With agricultural wastewater pumping needs, both government and industry have the challenge of finding pumping equipment that can handle chemical based wastewater like insecticides and PH balancing solutions plus wastewater manure, hair and other solids.
A case in point is the United States Department of Agriculture’s (USDA) need for professionally designed diaphragm pumps to serve the needs of its cattle inspection stations in various parts of the country. After a trial run of trash pumps failed to produce the required results, the USDA called on Wastecorp to design a pump that can incorporate severe duty lifecycle requirements to pump wastewater containing manure, insecticide, chemicals, hair and other solids.
Diaphragm pump designed for agricultural pumping applications
In some of these operations cattle are offloaded to the inspection station and receive a thorough examination by veternarians and USDA staff to check for desease causing insects and other abnormailities which may render the animal unsuitable for human consumption or pose a threat to other livestock. After the initial examination, cattle are sent to a bath that includes an insecticide designed to control fever ticks, scabbies, horn flies, lice, screw worms and more which is a constant battle for government inspectors and ranchers alike. The animal is fully immersed in the solution and then enters a controlled area where the insecticide can do its job. After a predetermined period for the cattle to dry, they are released to enter into the next stage of the food processing system.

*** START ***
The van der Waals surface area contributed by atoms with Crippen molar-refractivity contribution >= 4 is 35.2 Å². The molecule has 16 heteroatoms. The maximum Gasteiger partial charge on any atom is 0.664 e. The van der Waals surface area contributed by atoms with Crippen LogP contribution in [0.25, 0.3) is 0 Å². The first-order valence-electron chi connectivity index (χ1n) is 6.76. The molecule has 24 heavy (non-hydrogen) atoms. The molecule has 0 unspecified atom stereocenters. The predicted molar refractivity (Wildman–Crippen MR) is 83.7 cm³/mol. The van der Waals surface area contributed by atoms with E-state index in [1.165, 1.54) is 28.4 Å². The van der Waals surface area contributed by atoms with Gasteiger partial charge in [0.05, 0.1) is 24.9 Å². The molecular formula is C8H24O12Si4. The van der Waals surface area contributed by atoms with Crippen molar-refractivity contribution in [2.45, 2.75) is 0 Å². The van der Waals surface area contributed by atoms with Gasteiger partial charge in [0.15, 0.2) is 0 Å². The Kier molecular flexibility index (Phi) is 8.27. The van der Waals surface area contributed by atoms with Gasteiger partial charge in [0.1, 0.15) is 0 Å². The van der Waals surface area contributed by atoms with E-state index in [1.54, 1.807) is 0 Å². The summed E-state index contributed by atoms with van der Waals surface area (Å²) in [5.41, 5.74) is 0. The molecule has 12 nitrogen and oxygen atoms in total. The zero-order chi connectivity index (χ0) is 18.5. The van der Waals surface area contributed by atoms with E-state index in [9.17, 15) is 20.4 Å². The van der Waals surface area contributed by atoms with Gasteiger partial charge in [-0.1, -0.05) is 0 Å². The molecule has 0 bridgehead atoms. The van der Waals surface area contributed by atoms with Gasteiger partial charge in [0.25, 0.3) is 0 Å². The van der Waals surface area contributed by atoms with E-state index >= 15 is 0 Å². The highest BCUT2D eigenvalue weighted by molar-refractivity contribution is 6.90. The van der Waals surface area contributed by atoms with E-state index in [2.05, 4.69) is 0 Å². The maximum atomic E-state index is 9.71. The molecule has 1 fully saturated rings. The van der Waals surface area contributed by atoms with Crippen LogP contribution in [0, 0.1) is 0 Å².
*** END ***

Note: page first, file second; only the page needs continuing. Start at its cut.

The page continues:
Manure and insecticide transfer system for cattle
After the inspection and insecticide application stages are complete the The cattle baths must be carefully pumped out with solids and slurry separted from the wastewater which is trucked out for further treatment. At this facility, a potty wand is connected to the Mud Sucker to prevent large items like hoofs and horns from entering the pump. Any remaining solids are sent through the pump to a grinder with the remaining fluid achieving a slurry like consistency. With new cattle continuously entering the inspection process, the USDA expects a highly productive pump that requires little maintenance and even less down downtime. The Mud Sucker B Series professional delivers.